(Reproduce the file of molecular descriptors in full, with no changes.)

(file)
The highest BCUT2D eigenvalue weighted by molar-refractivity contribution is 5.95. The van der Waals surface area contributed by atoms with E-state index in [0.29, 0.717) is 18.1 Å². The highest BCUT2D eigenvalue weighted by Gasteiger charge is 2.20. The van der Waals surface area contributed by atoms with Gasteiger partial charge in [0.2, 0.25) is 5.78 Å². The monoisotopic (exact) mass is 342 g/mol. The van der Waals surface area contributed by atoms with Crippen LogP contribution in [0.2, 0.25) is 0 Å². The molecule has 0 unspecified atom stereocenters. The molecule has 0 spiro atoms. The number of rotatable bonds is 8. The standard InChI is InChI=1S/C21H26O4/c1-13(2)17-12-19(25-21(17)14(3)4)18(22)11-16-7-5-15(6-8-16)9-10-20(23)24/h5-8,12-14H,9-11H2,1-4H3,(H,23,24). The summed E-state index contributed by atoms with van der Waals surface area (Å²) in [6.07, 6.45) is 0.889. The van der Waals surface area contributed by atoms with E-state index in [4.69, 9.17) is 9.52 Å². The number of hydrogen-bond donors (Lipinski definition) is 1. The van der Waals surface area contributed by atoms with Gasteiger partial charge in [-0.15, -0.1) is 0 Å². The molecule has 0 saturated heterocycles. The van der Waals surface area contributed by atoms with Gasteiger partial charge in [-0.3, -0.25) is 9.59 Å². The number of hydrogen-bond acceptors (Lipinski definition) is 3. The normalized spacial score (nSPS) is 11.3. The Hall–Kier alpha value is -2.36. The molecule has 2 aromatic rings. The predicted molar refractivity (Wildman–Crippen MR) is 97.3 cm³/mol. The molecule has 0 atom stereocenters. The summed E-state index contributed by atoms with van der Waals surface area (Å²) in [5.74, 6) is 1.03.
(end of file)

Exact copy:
The highest BCUT2D eigenvalue weighted by molar-refractivity contribution is 5.95. The van der Waals surface area contributed by atoms with E-state index in [0.29, 0.717) is 18.1 Å². The highest BCUT2D eigenvalue weighted by Gasteiger charge is 2.20. The van der Waals surface area contributed by atoms with Gasteiger partial charge in [0.2, 0.25) is 5.78 Å². The monoisotopic (exact) mass is 342 g/mol. The van der Waals surface area contributed by atoms with Crippen LogP contribution in [0.2, 0.25) is 0 Å². The molecule has 0 unspecified atom stereocenters. The molecule has 0 spiro atoms. The number of rotatable bonds is 8. The standard InChI is InChI=1S/C21H26O4/c1-13(2)17-12-19(25-21(17)14(3)4)18(22)11-16-7-5-15(6-8-16)9-10-20(23)24/h5-8,12-14H,9-11H2,1-4H3,(H,23,24). The summed E-state index contributed by atoms with van der Waals surface area (Å²) in [6.07, 6.45) is 0.889. The van der Waals surface area contributed by atoms with E-state index in [4.69, 9.17) is 9.52 Å². The number of hydrogen-bond donors (Lipinski definition) is 1. The van der Waals surface area contributed by atoms with Gasteiger partial charge in [-0.15, -0.1) is 0 Å². The molecule has 0 saturated heterocycles. The van der Waals surface area contributed by atoms with Gasteiger partial charge in [-0.3, -0.25) is 9.59 Å². The number of hydrogen-bond acceptors (Lipinski definition) is 3. The normalized spacial score (nSPS) is 11.3. The Hall–Kier alpha value is -2.36. The molecule has 2 aromatic rings. The predicted molar refractivity (Wildman–Crippen MR) is 97.3 cm³/mol. The molecule has 0 atom stereocenters. The summed E-state index contributed by atoms with van der Waals surface area (Å²) in [5.74, 6) is 1.03.